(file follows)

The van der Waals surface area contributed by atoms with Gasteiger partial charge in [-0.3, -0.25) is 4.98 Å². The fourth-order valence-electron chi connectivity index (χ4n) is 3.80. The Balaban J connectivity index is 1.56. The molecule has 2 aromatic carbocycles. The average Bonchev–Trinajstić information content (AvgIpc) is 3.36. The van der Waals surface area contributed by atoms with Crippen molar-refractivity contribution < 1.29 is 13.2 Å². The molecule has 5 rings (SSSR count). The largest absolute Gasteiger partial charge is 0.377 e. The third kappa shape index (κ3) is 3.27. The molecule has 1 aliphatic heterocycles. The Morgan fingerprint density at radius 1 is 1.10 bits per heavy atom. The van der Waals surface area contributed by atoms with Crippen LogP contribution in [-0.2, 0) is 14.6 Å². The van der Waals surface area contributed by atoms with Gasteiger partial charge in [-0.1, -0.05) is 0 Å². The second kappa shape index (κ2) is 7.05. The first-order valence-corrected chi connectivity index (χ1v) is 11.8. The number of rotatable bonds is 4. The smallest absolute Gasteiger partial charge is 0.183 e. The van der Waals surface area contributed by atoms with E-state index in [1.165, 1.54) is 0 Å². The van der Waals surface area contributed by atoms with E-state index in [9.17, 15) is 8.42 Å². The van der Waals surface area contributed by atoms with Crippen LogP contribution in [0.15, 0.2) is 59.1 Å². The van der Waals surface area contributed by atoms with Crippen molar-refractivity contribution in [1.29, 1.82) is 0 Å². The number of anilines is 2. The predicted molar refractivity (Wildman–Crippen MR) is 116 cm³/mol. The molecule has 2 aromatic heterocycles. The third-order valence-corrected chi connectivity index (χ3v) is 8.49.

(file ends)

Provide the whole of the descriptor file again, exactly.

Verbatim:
The van der Waals surface area contributed by atoms with Gasteiger partial charge in [-0.3, -0.25) is 4.98 Å². The fourth-order valence-electron chi connectivity index (χ4n) is 3.80. The Balaban J connectivity index is 1.56. The molecule has 2 aromatic carbocycles. The average Bonchev–Trinajstić information content (AvgIpc) is 3.36. The van der Waals surface area contributed by atoms with Crippen molar-refractivity contribution < 1.29 is 13.2 Å². The molecule has 5 rings (SSSR count). The largest absolute Gasteiger partial charge is 0.377 e. The third kappa shape index (κ3) is 3.27. The molecule has 1 aliphatic heterocycles. The Morgan fingerprint density at radius 1 is 1.10 bits per heavy atom. The van der Waals surface area contributed by atoms with Crippen LogP contribution in [-0.2, 0) is 14.6 Å². The van der Waals surface area contributed by atoms with Gasteiger partial charge in [-0.1, -0.05) is 0 Å². The second kappa shape index (κ2) is 7.05. The first-order valence-corrected chi connectivity index (χ1v) is 11.8. The number of rotatable bonds is 4. The smallest absolute Gasteiger partial charge is 0.183 e. The van der Waals surface area contributed by atoms with E-state index in [1.165, 1.54) is 0 Å². The van der Waals surface area contributed by atoms with E-state index in [9.17, 15) is 8.42 Å². The van der Waals surface area contributed by atoms with Crippen LogP contribution in [0.15, 0.2) is 59.1 Å². The van der Waals surface area contributed by atoms with Crippen molar-refractivity contribution in [1.29, 1.82) is 0 Å². The number of anilines is 2. The predicted molar refractivity (Wildman–Crippen MR) is 116 cm³/mol. The molecule has 2 aromatic heterocycles. The third-order valence-corrected chi connectivity index (χ3v) is 8.49.